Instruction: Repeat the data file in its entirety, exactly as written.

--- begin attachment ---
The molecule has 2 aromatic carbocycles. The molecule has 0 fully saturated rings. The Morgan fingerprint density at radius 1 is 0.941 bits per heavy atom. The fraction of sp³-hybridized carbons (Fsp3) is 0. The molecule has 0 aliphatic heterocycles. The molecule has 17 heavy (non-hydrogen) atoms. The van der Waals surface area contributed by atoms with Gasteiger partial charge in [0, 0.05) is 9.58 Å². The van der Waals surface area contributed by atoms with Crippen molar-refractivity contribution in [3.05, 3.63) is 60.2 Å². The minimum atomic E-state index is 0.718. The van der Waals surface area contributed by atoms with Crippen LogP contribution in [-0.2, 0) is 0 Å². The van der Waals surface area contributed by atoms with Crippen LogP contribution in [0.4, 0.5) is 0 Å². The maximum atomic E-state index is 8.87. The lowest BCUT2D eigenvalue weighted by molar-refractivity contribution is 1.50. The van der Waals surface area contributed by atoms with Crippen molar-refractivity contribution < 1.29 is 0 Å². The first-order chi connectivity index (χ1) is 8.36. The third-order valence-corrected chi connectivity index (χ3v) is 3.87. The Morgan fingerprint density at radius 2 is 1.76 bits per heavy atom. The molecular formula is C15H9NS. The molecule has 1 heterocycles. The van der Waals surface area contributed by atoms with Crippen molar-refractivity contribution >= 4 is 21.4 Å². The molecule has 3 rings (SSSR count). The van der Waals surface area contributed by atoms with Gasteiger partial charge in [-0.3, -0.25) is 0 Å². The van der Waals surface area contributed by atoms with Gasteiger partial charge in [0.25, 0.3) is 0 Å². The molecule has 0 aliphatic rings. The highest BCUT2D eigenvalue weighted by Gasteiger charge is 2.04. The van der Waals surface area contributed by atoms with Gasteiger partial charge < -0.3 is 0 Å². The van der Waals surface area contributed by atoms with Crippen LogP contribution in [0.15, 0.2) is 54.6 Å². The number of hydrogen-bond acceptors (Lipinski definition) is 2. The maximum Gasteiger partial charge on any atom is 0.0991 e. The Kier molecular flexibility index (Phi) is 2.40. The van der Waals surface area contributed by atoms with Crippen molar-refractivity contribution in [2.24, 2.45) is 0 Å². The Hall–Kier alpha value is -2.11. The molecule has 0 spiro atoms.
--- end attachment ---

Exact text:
The molecule has 2 aromatic carbocycles. The molecule has 0 fully saturated rings. The Morgan fingerprint density at radius 1 is 0.941 bits per heavy atom. The fraction of sp³-hybridized carbons (Fsp3) is 0. The molecule has 0 aliphatic heterocycles. The molecule has 17 heavy (non-hydrogen) atoms. The van der Waals surface area contributed by atoms with Gasteiger partial charge in [0, 0.05) is 9.58 Å². The van der Waals surface area contributed by atoms with Crippen molar-refractivity contribution in [3.05, 3.63) is 60.2 Å². The minimum atomic E-state index is 0.718. The van der Waals surface area contributed by atoms with Crippen LogP contribution in [-0.2, 0) is 0 Å². The van der Waals surface area contributed by atoms with Crippen LogP contribution in [0.4, 0.5) is 0 Å². The maximum atomic E-state index is 8.87. The lowest BCUT2D eigenvalue weighted by molar-refractivity contribution is 1.50. The van der Waals surface area contributed by atoms with Crippen molar-refractivity contribution < 1.29 is 0 Å². The first-order chi connectivity index (χ1) is 8.36. The third-order valence-corrected chi connectivity index (χ3v) is 3.87. The Morgan fingerprint density at radius 2 is 1.76 bits per heavy atom. The molecular formula is C15H9NS. The molecule has 1 heterocycles. The van der Waals surface area contributed by atoms with Crippen molar-refractivity contribution >= 4 is 21.4 Å². The molecule has 3 rings (SSSR count). The van der Waals surface area contributed by atoms with Gasteiger partial charge in [-0.3, -0.25) is 0 Å². The van der Waals surface area contributed by atoms with Gasteiger partial charge in [0.25, 0.3) is 0 Å². The molecule has 0 aliphatic rings. The highest BCUT2D eigenvalue weighted by Gasteiger charge is 2.04. The van der Waals surface area contributed by atoms with Gasteiger partial charge < -0.3 is 0 Å². The van der Waals surface area contributed by atoms with Crippen LogP contribution in [0.15, 0.2) is 54.6 Å². The number of hydrogen-bond acceptors (Lipinski definition) is 2. The maximum Gasteiger partial charge on any atom is 0.0991 e. The Kier molecular flexibility index (Phi) is 2.40. The van der Waals surface area contributed by atoms with Crippen molar-refractivity contribution in [2.24, 2.45) is 0 Å². The Hall–Kier alpha value is -2.11. The molecule has 0 spiro atoms.